PORTLAND — Portland’s fireworks display will not only go on this Fourth of July despite city budget cuts, it will be punctuated by the patriotic musical offerings of the Portland Symphony Orchestra.

A group of local business people who are privately funding Portland’s fireworks on the Eastern Promenade are expected to hold a press conference at 11 a.m. Thursday to announce that a concert by the PSO will be part of the festivities.

The full orchestra – 60 to 70 members – will play about 90 minutes of patriotic tunes and Americana music before the first rocket is fired. Then the orchestra will play more heart-pounding music during the 40-minute fireworks show, said Robert Moody, music director of the PSO.

The concert will be free and simulcast on the radio stations of the Maine Public Broadcasting Network, Moody said.

“We’ll end (the pre-fireworks concert) with ‘The 1812 Overture,’ and that will signal the start of the fireworks,” Moody said today. “Then we’ll play ‘Stars and Stripes Forever’ and John Philip Sousa marches as the fireworks go on. We are so excited to be a part of this.”

Because of a budget crunch, the PSO canceled its “Independence Pops” concerts last summer, ending a years-long tradition of the orchestra playing a series of outdoor Fourth of July concerts around southern Maine for an admission fee. Because of inclement weather and other factors, the shows were too great of a “financial risk” to continue, Moody said.

But the free PSO concert this July 4 will be funded by private money.

In early April, a group of local business people came forward to announce they would provide the $45,000 needed to put on the annual fireworks show after the city announced the fireworks would be canceled due to budget cuts.

The original group included: Jon Jennings, president and general manager of the Maine Red Claws NBA Development League basketball team; Jack Quirk, owner of Quirk Chevrolet; Michael Dubyak, chairman and chief executive officer of Wright Express; and Richard Connor, chief executive officer of MaineToday Media, which publishes The Portland Press Herald/Maine Sunday Telegram, Kennebec Journal and Waterville Sentinel daily newspapers, the weekly Coastal Journal in Bath, and their respective Web sites.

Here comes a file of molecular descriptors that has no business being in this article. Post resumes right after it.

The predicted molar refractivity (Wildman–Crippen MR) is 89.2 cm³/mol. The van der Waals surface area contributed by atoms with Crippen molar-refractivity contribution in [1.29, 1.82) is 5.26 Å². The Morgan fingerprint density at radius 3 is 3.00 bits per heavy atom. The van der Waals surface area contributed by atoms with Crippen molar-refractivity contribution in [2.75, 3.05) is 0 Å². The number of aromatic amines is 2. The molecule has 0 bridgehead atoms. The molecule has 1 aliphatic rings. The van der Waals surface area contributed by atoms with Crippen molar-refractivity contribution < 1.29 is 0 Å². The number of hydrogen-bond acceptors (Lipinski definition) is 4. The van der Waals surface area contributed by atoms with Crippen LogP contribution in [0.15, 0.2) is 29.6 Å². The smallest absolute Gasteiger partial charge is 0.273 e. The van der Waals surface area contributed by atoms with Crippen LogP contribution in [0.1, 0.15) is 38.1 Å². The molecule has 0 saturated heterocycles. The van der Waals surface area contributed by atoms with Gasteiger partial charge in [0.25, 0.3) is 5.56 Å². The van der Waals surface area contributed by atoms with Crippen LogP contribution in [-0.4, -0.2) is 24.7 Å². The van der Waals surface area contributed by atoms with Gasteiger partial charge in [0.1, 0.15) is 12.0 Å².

Jennings said that when the group decided to fund the fireworks, they agreed to think of ways to “enhance” the celebration. Having the PSO provide the music was one of the first things they thought of, Jennings said.

And the PSO was glad to get involved.

“When we made the sad decision not to do the ‘Independence Pops’ last summer, this is exactly what we hoped for,” Moody said. “The community has come forward and said, ‘We value the fireworks as an iconic tradition, and we value the wonderful pops concerts on July 4 too.’ ”

Jennings would not say how much the PSO members will be paid, but he said more corporate backers of the fireworks event will be announced soon, and that the group continues to look for more. Individual donations to help fund the event are welcome as well.

The Fourth of July celebration on the Eastern Prom will be named “The Stars and Stripes Spectacular,” and the PSO’s performance will be titled “Patriotic Pops,” Jennings said.

The PSO will perform on a stage to be built at the upper parking lot on Cutter Street, which leads from the top of the Eastern Promenade down to the public boat launch and East End Beach. Tables seating 10 people each will be set up near the stage and sold for $1,000 per table, parking included, as a way to add to the fundraising effort.

At the press conference, to be held on the Eastern Promenade, Jennings said the group will talk about the formation of a foundation to oversee the fireworks going forward, the creation of a website for the event, continuing fundraising efforts and the city’s role in the event. Private funding will pay any costs incurred by the city during the event, such as traffic control and street closings, Jennings said.

Details such as access to the event, and when streets leading to the Eastern Promenade will be closed, are still being worked out, Jennings said.

Moody said concert details are being worked out as well, including whether or not any vocalists will perform with the orchestra. Moody expects to announce the PSO’s full musical program for the event on June 2.

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